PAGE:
## How do you select a bike frame in geometry?

## How do you select a bike frame in geometry?

Compare the bottom bracket height, wheelbase, and the relationship between the front centre and the chainstays with a bike you know you like. If those are similar, then head angle, fork rake and trail are similar, you will know it will be a similar feeling bike.

**What is the most comfortable bike geometry?**

A race bike will have a more aggressive geometry for improved aerodynamics, while a bike with an endurance geometry (or ‘sportive’ geometry) will be shaped for comfort, with a more upright riding position.

**How is bike reach calculated?**

Reach measurement. First measure distance of the head tube top middle from a wall behind (or in front) of the bicycle, then the bottom bracket distance from the same wall. Subtract larger from the smaller measurement and that gives the reach.

### What is geometry on a bike?

Bike geometry is responsible for how a bike looks, rides, and handles, and having a basic grasp of the key figures will go a long to way aiding you in comparing different bikes and what is best for you.

**How do you calculate stack and reach?**

This is pretty easy. Just get your bike upright, on a level surface. Measure the ground to the top of the headtube, then measure the ground to BB center. Subtract the BB height from the HT height and that is your stack.

**Does 1 degree head angle make a difference?**

TBH 1 degree dont make a difference. It feels the same, unless you change your stem and handlebar and then your bike will feel a bit more of a difference.

#### What is stack reach ratio?

Stack to Reach Ratio is a metric that tries to answer the question “How upright or aggressive is this bike design?”.

**What is BB drop?**

BB Drop is the vertical distance between the centre of the bottom bracket, and the axles of the front and rear wheels. This is a fixed, static measurement. Once a bike is built up and has no rider on it, this doesn’t change.

**What is ST and TT in bike?**

Time Trial Bike Sizing Guide Time Trial (TT) and Triathlon bikes are designed for speed. That’s why they have an aero design, TT bars, aero wheels and a low front end. It’s more important than ever to get the right size TT bike so that you’re in the most aerodynamic riding position.

## What does a steeper head angle do?

A steeper head angle makes the bike much more responsive at lower speeds and can help the rider maneuver the bike through slower, tighter, and more technical terrain.

**Is stack or reach more important?**

For a given reach, a greater stack puts you into a more upright riding position; your hands will be moved upwards and your body position will rise more towards the vertical.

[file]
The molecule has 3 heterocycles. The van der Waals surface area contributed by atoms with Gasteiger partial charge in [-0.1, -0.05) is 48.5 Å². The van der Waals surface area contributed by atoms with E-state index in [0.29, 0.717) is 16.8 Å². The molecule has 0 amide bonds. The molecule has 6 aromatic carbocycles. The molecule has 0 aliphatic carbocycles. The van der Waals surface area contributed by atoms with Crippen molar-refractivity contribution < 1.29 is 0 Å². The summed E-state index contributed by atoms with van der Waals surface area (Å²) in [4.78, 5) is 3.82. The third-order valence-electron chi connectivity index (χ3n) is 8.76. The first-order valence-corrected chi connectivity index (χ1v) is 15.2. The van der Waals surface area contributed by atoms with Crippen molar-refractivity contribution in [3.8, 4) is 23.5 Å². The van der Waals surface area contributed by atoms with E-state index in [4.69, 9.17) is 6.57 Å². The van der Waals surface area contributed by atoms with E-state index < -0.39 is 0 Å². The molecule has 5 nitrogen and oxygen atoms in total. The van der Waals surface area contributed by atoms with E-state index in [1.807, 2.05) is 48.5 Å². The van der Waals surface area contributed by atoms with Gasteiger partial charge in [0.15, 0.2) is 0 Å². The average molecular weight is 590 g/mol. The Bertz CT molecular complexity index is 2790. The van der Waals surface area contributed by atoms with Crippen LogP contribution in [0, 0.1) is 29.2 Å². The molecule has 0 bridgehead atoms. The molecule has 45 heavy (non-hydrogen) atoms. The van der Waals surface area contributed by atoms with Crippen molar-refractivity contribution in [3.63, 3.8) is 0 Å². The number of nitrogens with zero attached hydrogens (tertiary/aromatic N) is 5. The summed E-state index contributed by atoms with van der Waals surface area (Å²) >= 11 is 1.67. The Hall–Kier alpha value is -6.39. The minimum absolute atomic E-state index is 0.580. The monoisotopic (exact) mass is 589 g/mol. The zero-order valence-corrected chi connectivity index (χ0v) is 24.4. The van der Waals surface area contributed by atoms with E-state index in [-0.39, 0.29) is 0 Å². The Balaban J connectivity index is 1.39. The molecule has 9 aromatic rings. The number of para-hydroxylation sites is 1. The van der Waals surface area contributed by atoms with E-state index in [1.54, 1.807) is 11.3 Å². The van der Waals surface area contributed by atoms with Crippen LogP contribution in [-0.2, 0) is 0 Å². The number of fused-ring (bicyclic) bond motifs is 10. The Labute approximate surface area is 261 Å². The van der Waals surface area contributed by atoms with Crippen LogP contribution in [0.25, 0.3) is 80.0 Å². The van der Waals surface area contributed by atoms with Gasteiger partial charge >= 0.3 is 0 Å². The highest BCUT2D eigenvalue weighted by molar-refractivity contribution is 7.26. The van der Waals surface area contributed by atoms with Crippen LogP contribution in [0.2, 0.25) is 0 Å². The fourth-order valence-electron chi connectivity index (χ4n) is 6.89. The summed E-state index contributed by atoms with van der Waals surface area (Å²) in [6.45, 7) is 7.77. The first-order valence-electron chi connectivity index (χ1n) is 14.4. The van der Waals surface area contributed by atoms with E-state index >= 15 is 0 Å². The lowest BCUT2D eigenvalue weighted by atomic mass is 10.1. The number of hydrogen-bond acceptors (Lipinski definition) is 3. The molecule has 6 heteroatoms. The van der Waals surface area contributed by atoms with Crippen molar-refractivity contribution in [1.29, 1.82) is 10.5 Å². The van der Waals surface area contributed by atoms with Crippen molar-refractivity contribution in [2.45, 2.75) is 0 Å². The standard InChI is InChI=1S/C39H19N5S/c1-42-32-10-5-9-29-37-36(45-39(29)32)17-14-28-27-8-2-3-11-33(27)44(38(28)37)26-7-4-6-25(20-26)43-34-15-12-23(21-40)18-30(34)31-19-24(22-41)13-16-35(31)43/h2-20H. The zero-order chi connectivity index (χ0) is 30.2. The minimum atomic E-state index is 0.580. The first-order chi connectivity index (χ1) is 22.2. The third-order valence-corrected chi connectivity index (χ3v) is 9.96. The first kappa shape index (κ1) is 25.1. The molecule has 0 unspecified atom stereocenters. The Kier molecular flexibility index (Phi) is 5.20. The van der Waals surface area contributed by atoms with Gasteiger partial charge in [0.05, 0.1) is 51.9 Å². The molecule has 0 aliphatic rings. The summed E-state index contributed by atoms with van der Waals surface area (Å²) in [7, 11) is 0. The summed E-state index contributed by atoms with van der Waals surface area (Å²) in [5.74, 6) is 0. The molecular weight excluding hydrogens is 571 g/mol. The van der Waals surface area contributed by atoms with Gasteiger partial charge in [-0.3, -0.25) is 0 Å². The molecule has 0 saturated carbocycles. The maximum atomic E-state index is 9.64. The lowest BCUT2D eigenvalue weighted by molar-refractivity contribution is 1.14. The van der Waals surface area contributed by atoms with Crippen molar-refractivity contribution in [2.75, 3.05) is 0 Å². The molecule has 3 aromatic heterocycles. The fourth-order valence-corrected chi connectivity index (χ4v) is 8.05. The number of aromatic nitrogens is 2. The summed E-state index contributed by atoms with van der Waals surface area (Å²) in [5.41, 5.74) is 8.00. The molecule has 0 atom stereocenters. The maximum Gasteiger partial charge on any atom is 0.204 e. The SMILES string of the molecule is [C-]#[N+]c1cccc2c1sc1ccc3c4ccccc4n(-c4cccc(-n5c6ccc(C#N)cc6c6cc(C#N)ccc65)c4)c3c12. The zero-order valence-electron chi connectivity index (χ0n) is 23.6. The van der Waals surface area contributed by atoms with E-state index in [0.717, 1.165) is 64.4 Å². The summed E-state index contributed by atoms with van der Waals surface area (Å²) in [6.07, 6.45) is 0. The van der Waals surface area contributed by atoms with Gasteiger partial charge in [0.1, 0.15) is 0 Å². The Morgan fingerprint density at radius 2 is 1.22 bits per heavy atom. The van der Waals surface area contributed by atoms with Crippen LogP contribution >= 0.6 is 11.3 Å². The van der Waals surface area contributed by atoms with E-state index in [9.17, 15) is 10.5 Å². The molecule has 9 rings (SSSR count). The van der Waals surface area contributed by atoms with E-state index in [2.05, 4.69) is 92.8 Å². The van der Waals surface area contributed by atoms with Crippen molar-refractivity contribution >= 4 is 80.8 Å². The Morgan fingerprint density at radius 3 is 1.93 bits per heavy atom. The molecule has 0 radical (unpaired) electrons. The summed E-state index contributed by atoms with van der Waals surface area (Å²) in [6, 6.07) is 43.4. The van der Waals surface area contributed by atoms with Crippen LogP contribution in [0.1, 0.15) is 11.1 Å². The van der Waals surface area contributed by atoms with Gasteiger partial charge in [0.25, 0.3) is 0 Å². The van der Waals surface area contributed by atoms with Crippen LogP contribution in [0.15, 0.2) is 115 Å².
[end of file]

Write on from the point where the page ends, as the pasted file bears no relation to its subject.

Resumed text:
**What is the best head angle?**

The steeper the head tube angle, the better handling you’ll achieve, but with less stability at speed. Most trail bikes have settled on a minute range of somewhere between 65 and 67 degrees. Downhill bikes will have angles anywhere from 62 to 64.

### How much difference does head angle make?

With a 63-degree head angle, turning the bars by 10 degrees will steer the contact patch by 8.9 degrees about the vertical axis; with a 70-degree head angle, the contact patch will steer by 9.4 degrees. In other words, the steeper the head angle, the faster the steering response.

**What is more important stack or reach?**

**What is slack MTB geometry?**

Head Tube Length & Angle A “slack” angle is anywhere from 63 to 66 degrees. This means the fork of the bike is going to stick out farther, creating a more stable ride at high speeds, but also be slower handling.

#### Are TT bikes faster?

That’s six minutes faster than my best ever performance. However, Pringle points out that we don’t ride at an ‘average’ speed….Watch: how much faster is a time trial bike, really?

Bike/position | Watt saving vs baseline |
---|---|

AIR road bike, clip on bars, optimised*, at 40kph | 83 |

TTE time trial bike, to travel 40kph, at 40kph | 86 |

**What is a bike geometry chart?**

A bike geometry chart is a table, usually accompanied by a diagram of a bicycle frame for reference, of the key measurements of a particular model in a manufacturer’s range.

**How does the geometry of a bike change with weight?**

The geometry of any bike with suspension will change due to the static weight of the rider. Definition: The shape of the bike when settled into its suspension travel under stationary rider weight.

## What are the most important variables in a bike’s fit?

The exact information contained in those tables varies a little between brands but they all give you tube lengths, frame angles, wheelbase, chainstay length, stack and reach. Here’s what the most important variables mean and how they influence the bike’s fit and feel.

**How many bike geometries are there in the database?**

Welcome to the world’s biggest open database of bike geometry. If your bike isn’t listed yet, you can add it! Please email us if you need help, or have a suggestion about how to make the site better. (Other users see an ad here.) Check out what the site can do with… There are 53,985 geometries in the database.